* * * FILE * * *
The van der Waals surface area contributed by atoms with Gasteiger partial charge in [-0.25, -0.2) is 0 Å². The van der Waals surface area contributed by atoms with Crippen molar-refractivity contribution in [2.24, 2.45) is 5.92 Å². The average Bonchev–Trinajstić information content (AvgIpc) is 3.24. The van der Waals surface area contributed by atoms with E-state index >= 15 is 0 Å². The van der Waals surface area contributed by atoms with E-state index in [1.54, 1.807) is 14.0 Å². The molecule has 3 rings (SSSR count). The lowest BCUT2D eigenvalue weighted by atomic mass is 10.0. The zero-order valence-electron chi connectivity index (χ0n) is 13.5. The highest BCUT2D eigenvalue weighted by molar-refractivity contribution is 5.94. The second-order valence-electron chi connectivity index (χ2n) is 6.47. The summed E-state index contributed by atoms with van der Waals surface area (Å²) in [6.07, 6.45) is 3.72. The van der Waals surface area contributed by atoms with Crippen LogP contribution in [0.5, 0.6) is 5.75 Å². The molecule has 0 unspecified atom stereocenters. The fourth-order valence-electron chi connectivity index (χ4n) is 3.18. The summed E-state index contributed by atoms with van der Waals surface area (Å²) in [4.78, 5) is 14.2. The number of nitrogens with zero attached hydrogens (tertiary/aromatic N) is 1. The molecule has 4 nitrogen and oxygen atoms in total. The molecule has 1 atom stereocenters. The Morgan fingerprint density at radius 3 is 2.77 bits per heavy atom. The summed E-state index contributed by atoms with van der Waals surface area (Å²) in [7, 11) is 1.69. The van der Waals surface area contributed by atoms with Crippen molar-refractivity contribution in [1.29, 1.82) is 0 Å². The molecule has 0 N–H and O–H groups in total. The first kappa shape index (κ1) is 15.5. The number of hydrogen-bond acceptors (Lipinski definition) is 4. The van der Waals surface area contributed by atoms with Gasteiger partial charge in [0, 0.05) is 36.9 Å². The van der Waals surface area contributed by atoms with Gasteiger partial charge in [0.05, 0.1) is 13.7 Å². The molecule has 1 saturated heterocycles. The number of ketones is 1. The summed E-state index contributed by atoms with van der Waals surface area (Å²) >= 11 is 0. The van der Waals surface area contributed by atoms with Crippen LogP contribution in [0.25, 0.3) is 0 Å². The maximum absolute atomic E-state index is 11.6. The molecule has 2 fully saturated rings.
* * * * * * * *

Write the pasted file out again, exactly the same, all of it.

The van der Waals surface area contributed by atoms with Gasteiger partial charge in [-0.25, -0.2) is 0 Å². The van der Waals surface area contributed by atoms with Crippen molar-refractivity contribution in [2.24, 2.45) is 5.92 Å². The average Bonchev–Trinajstić information content (AvgIpc) is 3.24. The van der Waals surface area contributed by atoms with E-state index >= 15 is 0 Å². The van der Waals surface area contributed by atoms with E-state index in [1.54, 1.807) is 14.0 Å². The molecule has 3 rings (SSSR count). The lowest BCUT2D eigenvalue weighted by atomic mass is 10.0. The zero-order valence-electron chi connectivity index (χ0n) is 13.5. The highest BCUT2D eigenvalue weighted by molar-refractivity contribution is 5.94. The second-order valence-electron chi connectivity index (χ2n) is 6.47. The summed E-state index contributed by atoms with van der Waals surface area (Å²) in [6.07, 6.45) is 3.72. The van der Waals surface area contributed by atoms with Crippen LogP contribution in [0.5, 0.6) is 5.75 Å². The molecule has 0 unspecified atom stereocenters. The fourth-order valence-electron chi connectivity index (χ4n) is 3.18. The summed E-state index contributed by atoms with van der Waals surface area (Å²) in [4.78, 5) is 14.2. The number of nitrogens with zero attached hydrogens (tertiary/aromatic N) is 1. The molecule has 4 nitrogen and oxygen atoms in total. The molecule has 1 atom stereocenters. The Morgan fingerprint density at radius 3 is 2.77 bits per heavy atom. The summed E-state index contributed by atoms with van der Waals surface area (Å²) in [7, 11) is 1.69. The van der Waals surface area contributed by atoms with Crippen molar-refractivity contribution in [1.29, 1.82) is 0 Å². The molecule has 0 N–H and O–H groups in total. The first kappa shape index (κ1) is 15.5. The number of hydrogen-bond acceptors (Lipinski definition) is 4. The van der Waals surface area contributed by atoms with Gasteiger partial charge in [0, 0.05) is 36.9 Å². The van der Waals surface area contributed by atoms with Gasteiger partial charge in [0.05, 0.1) is 13.7 Å². The molecule has 1 saturated heterocycles. The number of ketones is 1. The summed E-state index contributed by atoms with van der Waals surface area (Å²) >= 11 is 0. The van der Waals surface area contributed by atoms with Crippen LogP contribution in [0.25, 0.3) is 0 Å². The maximum absolute atomic E-state index is 11.6. The molecule has 2 fully saturated rings.